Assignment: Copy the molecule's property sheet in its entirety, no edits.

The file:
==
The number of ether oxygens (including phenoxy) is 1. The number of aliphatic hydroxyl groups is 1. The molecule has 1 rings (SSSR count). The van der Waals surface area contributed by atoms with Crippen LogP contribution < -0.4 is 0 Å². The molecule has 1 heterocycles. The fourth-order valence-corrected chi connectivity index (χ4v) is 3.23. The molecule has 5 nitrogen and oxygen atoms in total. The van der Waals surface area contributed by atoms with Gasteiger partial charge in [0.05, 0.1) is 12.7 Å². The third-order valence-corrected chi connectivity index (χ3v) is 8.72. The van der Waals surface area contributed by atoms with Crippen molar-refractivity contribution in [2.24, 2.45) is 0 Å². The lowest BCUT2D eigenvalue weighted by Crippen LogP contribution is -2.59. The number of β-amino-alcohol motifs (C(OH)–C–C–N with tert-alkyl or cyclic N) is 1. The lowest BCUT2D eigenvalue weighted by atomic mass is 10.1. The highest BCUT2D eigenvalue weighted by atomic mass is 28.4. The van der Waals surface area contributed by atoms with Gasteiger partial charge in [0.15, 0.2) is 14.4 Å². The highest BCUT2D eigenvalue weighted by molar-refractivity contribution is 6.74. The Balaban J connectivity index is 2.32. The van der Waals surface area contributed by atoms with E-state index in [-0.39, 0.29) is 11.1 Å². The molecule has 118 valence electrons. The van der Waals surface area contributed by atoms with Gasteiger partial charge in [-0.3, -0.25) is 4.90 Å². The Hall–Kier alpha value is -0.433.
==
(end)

The number of ether oxygens (including phenoxy) is 1. The number of aliphatic hydroxyl groups is 1. The molecule has 1 rings (SSSR count). The van der Waals surface area contributed by atoms with Crippen LogP contribution < -0.4 is 0 Å². The molecule has 1 heterocycles. The fourth-order valence-corrected chi connectivity index (χ4v) is 3.23. The molecule has 5 nitrogen and oxygen atoms in total. The van der Waals surface area contributed by atoms with Gasteiger partial charge in [0.05, 0.1) is 12.7 Å². The third-order valence-corrected chi connectivity index (χ3v) is 8.72. The van der Waals surface area contributed by atoms with Crippen molar-refractivity contribution in [2.24, 2.45) is 0 Å². The lowest BCUT2D eigenvalue weighted by Crippen LogP contribution is -2.59. The number of β-amino-alcohol motifs (C(OH)–C–C–N with tert-alkyl or cyclic N) is 1. The lowest BCUT2D eigenvalue weighted by atomic mass is 10.1. The highest BCUT2D eigenvalue weighted by atomic mass is 28.4. The van der Waals surface area contributed by atoms with Gasteiger partial charge in [0.15, 0.2) is 14.4 Å². The highest BCUT2D eigenvalue weighted by molar-refractivity contribution is 6.74. The Balaban J connectivity index is 2.32. The van der Waals surface area contributed by atoms with E-state index in [-0.39, 0.29) is 11.1 Å². The molecule has 118 valence electrons. The van der Waals surface area contributed by atoms with Gasteiger partial charge in [-0.3, -0.25) is 4.90 Å². The Hall–Kier alpha value is -0.433.